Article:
Compiling

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Compiling Pioneer on Linux

Requirements

  • libtool
  • sigc++-2.0
  • freetype2
  • GL and GLU
  • GLEW
  • SDL 1.2
  • SDL_image

Since pioneer is currently only available from the source repository, you also need autoconf and automake in order to generate the ./configure script (by running ./bootstrap)

You also need git to check the source code out from the repository.

Ubuntu 10.04 command to install all the requisite libraries

sudo apt-get install libsigc++-2.0-dev libglut3-dev libglew1.5-dev libsdl1.2-dev libvorbis-dev libsdl-image1.2-dev dh-autoreconf git libfreetype6-dev

This may work on other versions of Ubuntu, and possibly Debian or their derivatives too.

Downloading it

Pioneer is managed using Git, and is stored over at Github. The official repository is the best one to get. To get it:

git clone git://github.com/pioneerspacesim/pioneer.git

This will get you on the "master" branch, which is where new code is merged. This is the latest and greatest development and is quite unstable. To build a specific alpha, you need to checkout the appropriate release tag:

git checkout alpha9

Building it

./bootstrap
./configure
make
ln -s ../data ./src/data

Currently Pioneer runs from where it is built, and doesn't require (or work with) make install. To run it:

./src/pioneer

Debugging

For developers, gdb can be used for debugging

gdb ./src/pioneer
run


Bugs, and feature requests, should be logged on the issue tracker.


Compiling Pioneer on Windows

An MSVC 2015 project file can be found in the win32/vc2015 folder. Open this project file and Pioneer should build just fine. All dependencies are provided so you don't need to compile any libraries.

Copy the .dll files from win32/vc2015 into the root folder (the one containing data, src, win32 directories), and you will be able to run the pioneer .exe file you just compiled.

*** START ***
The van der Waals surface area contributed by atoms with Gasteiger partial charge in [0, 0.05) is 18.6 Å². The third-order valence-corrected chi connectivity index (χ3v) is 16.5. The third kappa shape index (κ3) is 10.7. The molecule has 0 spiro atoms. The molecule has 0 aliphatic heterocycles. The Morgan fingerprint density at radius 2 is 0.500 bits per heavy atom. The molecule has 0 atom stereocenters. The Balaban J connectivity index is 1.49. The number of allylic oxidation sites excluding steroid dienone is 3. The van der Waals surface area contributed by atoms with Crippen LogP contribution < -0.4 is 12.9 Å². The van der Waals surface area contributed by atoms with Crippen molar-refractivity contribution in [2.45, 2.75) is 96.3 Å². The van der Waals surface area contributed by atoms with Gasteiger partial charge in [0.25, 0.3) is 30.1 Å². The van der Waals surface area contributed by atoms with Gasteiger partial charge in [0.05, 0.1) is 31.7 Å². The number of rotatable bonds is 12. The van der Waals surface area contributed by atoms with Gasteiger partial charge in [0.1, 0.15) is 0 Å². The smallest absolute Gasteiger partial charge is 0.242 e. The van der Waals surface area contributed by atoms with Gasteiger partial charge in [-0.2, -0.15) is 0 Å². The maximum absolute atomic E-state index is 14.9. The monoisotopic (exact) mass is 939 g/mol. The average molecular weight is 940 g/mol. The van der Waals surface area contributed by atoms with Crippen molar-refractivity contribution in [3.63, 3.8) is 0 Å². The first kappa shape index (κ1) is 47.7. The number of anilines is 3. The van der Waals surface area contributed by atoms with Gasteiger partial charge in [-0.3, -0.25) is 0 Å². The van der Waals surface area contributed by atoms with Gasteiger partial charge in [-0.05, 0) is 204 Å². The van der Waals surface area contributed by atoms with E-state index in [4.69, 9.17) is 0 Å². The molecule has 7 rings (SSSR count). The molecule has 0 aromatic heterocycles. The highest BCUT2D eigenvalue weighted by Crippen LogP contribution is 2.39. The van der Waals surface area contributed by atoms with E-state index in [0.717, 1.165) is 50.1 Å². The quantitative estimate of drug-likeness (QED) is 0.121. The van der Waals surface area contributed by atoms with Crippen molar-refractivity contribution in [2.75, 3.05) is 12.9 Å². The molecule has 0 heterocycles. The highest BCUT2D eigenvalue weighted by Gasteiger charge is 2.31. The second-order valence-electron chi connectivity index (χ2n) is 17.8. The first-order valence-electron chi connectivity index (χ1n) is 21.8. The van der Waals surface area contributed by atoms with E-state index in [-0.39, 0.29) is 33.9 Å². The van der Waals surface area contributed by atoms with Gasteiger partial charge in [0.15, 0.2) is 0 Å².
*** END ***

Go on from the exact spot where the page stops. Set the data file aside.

Cross-compiling Pioneer for Windows on Linux

If you want to run Pioneer on Windows but compile it on Linux, this can be done with mingw-cross-env; but note, these instructions do assume some familiarity with developing software on Unix systems. They will probably be useful as a starting point on Unixen other than Linux. You'll need a couple of gigabytes of disc space for everything to live in.

Preparing to install mingw-cross-env

First, check the requirements page to ensure you have all the necessary development packages installed on your Linux system. For many Linux distributions, the package names are listed explicitly. Install any that are missing.

Downloading mingw-cross-env

You might try either the latest release of mingw-cross-env or the current development version. The former is more likely to be stable, but does have problems with the locations of the packages it downloads being changed since it was released. I recommend you try the current development version first. As detailed at that link, you can retrieve the current development version by doing:

hg clone http://hg.savannah.nongnu.org/hgweb/mingw-cross-env